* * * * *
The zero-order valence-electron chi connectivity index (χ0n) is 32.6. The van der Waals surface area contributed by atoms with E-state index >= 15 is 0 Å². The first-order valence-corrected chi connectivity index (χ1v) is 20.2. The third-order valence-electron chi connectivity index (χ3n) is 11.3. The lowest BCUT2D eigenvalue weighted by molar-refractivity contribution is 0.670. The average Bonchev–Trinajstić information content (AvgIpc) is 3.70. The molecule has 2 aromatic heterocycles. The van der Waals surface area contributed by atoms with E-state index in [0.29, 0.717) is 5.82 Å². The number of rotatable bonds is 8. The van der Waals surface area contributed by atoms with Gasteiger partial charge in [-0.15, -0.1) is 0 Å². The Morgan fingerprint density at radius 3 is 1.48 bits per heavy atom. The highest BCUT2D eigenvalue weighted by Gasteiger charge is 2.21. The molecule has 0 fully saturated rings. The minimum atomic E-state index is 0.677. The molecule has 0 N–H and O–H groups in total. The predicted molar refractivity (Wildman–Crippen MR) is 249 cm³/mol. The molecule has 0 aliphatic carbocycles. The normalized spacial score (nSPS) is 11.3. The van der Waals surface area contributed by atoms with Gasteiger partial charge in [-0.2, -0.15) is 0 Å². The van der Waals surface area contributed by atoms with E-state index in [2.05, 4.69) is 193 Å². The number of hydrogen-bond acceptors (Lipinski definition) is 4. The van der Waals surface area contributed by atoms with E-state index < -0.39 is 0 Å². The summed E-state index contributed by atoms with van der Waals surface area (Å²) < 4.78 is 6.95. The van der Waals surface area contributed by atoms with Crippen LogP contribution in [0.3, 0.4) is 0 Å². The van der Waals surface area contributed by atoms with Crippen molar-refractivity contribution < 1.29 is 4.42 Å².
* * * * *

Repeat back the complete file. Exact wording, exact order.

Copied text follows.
The zero-order valence-electron chi connectivity index (χ0n) is 32.6. The van der Waals surface area contributed by atoms with E-state index >= 15 is 0 Å². The first-order valence-corrected chi connectivity index (χ1v) is 20.2. The third-order valence-electron chi connectivity index (χ3n) is 11.3. The lowest BCUT2D eigenvalue weighted by molar-refractivity contribution is 0.670. The average Bonchev–Trinajstić information content (AvgIpc) is 3.70. The molecule has 2 aromatic heterocycles. The van der Waals surface area contributed by atoms with E-state index in [0.29, 0.717) is 5.82 Å². The number of rotatable bonds is 8. The van der Waals surface area contributed by atoms with Gasteiger partial charge in [-0.15, -0.1) is 0 Å². The Morgan fingerprint density at radius 3 is 1.48 bits per heavy atom. The highest BCUT2D eigenvalue weighted by Gasteiger charge is 2.21. The molecule has 0 fully saturated rings. The minimum atomic E-state index is 0.677. The molecule has 0 N–H and O–H groups in total. The predicted molar refractivity (Wildman–Crippen MR) is 249 cm³/mol. The molecule has 0 aliphatic carbocycles. The normalized spacial score (nSPS) is 11.3. The van der Waals surface area contributed by atoms with Gasteiger partial charge in [-0.2, -0.15) is 0 Å². The van der Waals surface area contributed by atoms with E-state index in [2.05, 4.69) is 193 Å². The number of hydrogen-bond acceptors (Lipinski definition) is 4. The van der Waals surface area contributed by atoms with E-state index < -0.39 is 0 Å². The summed E-state index contributed by atoms with van der Waals surface area (Å²) < 4.78 is 6.95. The van der Waals surface area contributed by atoms with Crippen LogP contribution in [0.3, 0.4) is 0 Å². The van der Waals surface area contributed by atoms with Crippen molar-refractivity contribution < 1.29 is 4.42 Å².